“My junior year of college was when I decided that I would give poker a shot. When most people were getting internships, I decided to play poker all summer,” Klodnicki explained. “I ended up doing really well and then when I graduated college, I decided to try playing full time. If I didn’t go with poker, I’d probably be working on Wall Street somewhere, waking up at 7 a.m., working 12-hour days, not much time off, wouldn’t have much freedom. It wasn’t that I didn’t like finance, but I feel like I wouldn’t like it as much as poker.”
Lifetime Membership: A brief montage was shown honoring Doyle Brunson, who played his first Epic Poker League event and was honored with the first “Lifetime Membership” ring. “If a statue’s ever made of a poker player, I’m sure it’s going to be Doyle,” said longtime friend Barry Greenstein.
Likewise, Jennifer Harman honored Brunson when she took to the podium: “He truly is the best poker player in the world.”
Lichtenberger Doubles: Klodnicki was on a roll and had a dominant lead, but Lichtenberger managed to close the gap a bit. It happened when Lichtenberger raised to 26,000 with and was called by Klodnicki, who was holding , leading to a flop of .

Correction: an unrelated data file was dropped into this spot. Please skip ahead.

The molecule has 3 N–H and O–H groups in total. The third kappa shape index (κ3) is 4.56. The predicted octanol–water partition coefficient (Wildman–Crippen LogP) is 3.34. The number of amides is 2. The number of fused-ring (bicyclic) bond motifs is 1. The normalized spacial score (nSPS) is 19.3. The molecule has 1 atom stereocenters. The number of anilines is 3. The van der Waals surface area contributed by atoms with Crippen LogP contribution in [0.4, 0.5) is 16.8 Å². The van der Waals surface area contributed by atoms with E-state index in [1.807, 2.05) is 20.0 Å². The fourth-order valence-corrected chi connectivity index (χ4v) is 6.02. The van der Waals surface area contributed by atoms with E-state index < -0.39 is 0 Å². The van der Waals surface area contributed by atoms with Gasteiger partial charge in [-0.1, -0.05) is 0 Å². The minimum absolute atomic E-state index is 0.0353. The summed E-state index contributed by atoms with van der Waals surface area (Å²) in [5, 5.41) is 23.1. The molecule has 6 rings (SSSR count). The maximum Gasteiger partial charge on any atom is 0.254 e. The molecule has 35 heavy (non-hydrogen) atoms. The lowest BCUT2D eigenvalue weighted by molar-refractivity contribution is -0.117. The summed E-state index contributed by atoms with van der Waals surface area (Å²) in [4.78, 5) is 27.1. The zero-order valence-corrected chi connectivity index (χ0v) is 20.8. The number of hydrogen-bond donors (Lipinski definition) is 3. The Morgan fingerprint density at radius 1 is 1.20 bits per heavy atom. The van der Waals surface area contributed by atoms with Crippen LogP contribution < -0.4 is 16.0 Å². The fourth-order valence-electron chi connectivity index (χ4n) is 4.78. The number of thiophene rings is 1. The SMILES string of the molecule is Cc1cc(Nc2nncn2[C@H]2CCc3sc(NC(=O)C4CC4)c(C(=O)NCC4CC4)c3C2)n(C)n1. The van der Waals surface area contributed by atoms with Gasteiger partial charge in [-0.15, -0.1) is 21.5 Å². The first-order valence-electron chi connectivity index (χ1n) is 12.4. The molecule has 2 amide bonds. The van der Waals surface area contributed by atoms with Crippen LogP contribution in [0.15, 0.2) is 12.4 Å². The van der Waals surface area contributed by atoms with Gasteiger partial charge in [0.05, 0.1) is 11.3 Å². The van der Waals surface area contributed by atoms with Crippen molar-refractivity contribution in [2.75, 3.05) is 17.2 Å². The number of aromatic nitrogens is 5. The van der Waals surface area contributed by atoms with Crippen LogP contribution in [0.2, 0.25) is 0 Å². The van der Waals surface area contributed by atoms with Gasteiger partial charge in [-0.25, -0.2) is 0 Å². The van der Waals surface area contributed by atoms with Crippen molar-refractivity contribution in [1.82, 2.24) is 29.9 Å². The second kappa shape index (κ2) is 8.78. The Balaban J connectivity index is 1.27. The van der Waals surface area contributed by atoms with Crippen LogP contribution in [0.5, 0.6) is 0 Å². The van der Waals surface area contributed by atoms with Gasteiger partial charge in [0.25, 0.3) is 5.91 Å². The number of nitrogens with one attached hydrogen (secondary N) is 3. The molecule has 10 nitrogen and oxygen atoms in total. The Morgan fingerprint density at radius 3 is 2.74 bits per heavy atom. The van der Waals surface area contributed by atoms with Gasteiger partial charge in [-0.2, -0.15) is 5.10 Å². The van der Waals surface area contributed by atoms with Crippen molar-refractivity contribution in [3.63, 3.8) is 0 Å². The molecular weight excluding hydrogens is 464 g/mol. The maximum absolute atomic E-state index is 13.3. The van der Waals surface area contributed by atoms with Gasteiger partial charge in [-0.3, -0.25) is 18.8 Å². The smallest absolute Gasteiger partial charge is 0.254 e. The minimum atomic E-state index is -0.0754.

Klodnicki checked, Lichtenberger bet 60,000, and Klodnicki came alive with a check-raise to 160,000. Lichtenberger responded by moving all-in for 845,000 more, and Klodnicki made the call. Unfortunately for the latter, he couldn’t complete his flush draw on the turn and river, meaning he sent 27 percent of his stack over to Lichtenberger.
Not So Lucky Chewy: Although the broadcast made it seem like the match was brief when it actually lasted 140 hands. In the final hand of the match, blinds were 25,000/50,000/5,000 when Lichtenberger raised to 100,000 holding . Klodnicki three-bet to 250,000 with , Lichtenberger called, and the flop came down . Klodnicki bet 250,000, Lichtenberger raised to 575,000, Klodnicki moved all-in and Lichtenberger called.